By Oliver Bareham, Director of Customer Experience, FourNet
Higher bills, lower wages, less money to spend and more stress, hardship and vulnerability.
These are the major impacts of a growing cost-of-living crisis for which we currently see no light at the end of the tunnel.
The war in Ukraine, the pandemic, Brexit, the broader geo-political situation have all caused the cost of living, food, energy, fuel at the pumps and inflation to soar. And with it, our own day-to-day concerns.
There’s immense worry about the future and intense hardship for millions of people up and down the country. And it’s not just Britain that’s suffering, millions around the globe are facing similar issues.
In the UK in July 2022, 91% of households reported that their cost of living had increased in the previous month, up from 62% in November 2021, when costs had already begun to rise.
The economic instability is affecting businesses, impacting employees and the unemployed, putting strain on public services and the NHS, and is having knock on effects for our mental and physical health and relationships.
Vulnerability on the rise
Even more people have emerged from the pandemic in a vulnerable personal situation, be in financially, physically or mentally.
A report by the Money and Pensions Service, The UK Strategy for Financial Wellbeing 2020-2030, points out that:
- 5 million people have less than £100 in savings to fall back on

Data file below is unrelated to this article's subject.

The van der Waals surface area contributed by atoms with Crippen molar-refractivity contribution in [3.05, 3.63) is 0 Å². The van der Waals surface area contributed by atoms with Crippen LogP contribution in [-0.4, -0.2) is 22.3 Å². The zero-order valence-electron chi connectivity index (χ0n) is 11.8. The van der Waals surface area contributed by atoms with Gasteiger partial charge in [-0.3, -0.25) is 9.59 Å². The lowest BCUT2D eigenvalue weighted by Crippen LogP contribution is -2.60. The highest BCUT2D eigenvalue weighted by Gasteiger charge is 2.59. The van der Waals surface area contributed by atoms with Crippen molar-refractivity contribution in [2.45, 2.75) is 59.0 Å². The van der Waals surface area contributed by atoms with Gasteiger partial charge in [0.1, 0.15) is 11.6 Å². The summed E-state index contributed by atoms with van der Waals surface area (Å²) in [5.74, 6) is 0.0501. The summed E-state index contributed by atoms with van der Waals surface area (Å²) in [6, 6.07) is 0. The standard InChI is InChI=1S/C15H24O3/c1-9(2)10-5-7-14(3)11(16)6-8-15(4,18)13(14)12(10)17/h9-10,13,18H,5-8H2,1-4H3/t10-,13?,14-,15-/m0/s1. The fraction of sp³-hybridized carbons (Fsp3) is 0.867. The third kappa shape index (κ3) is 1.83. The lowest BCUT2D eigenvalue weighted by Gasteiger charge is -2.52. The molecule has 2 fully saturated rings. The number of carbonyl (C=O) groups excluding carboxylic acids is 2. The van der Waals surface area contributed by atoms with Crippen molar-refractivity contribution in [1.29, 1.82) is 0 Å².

- 9 million people often use credit to pay for food or essential bills
- 22 million people say they don’t know enough to plan for their retirement
- 3 million children aren’t getting a meaningful financial education
All customers are at risk of becoming vulnerable, according to the Financial Conduct Authority’s report, Guidance for firms on the fair treatment of vulnerable customers | FCA, but this risk is increased by having characteristics of vulnerability.
These could be poor health, such as cognitive impairment, life events such as new caring responsibilities, low resilience to cope with financial or emotional shocks and low capability, such as poor literacy or numeracy skills.
Leaving aside households and consumers for a moment, the mental wellbeing must also be considered of employees and customer service agents who may have to deal, whilst at work, with the problems of those for whom the cost-of-living crisis is hitting home most.
With more consumers struggling to pay their bills, greater pressure is placed on collections and debt management teams. Understanding those issues, knowing your customers, and using the right tools and strategies will help to relieve some of that pressure.
Using tech for good
And that’s where technology can assist both the employee and the customer and reduce costs for companies which may also be facing financial difficulties.
At FourNet, we work with some of the most critical organisations in the UK – from central government departments to fire, police and ambulance 999 services. We make sure that the best technology from the best-of-breed vendors is available to ensure the most efficient tools and ways of working enhance the customer journey and customer experience.
This helps the customer service agent, and the potentially vulnerable consumer.
According to a survey by outsourcing and professional services company, Capita, 71% of customers are stressed about their finances, 62% avoid communicating with companies to whom they owe money, and 52% want to self-serve online.
Customers also want companies to be there for them and to communicate using whichever method the customer prefers to get in touch – whether it’s phone, webchat, text, email or self-service options, at a time that suits them.
FourNet’s state of the art Contact Centre as a Service (CCaaS) solutions mean that our tech really can be used for good to help vulnerable and cash-strapped customers as the cost-of-living crisis impacts households on a day-to-day basis.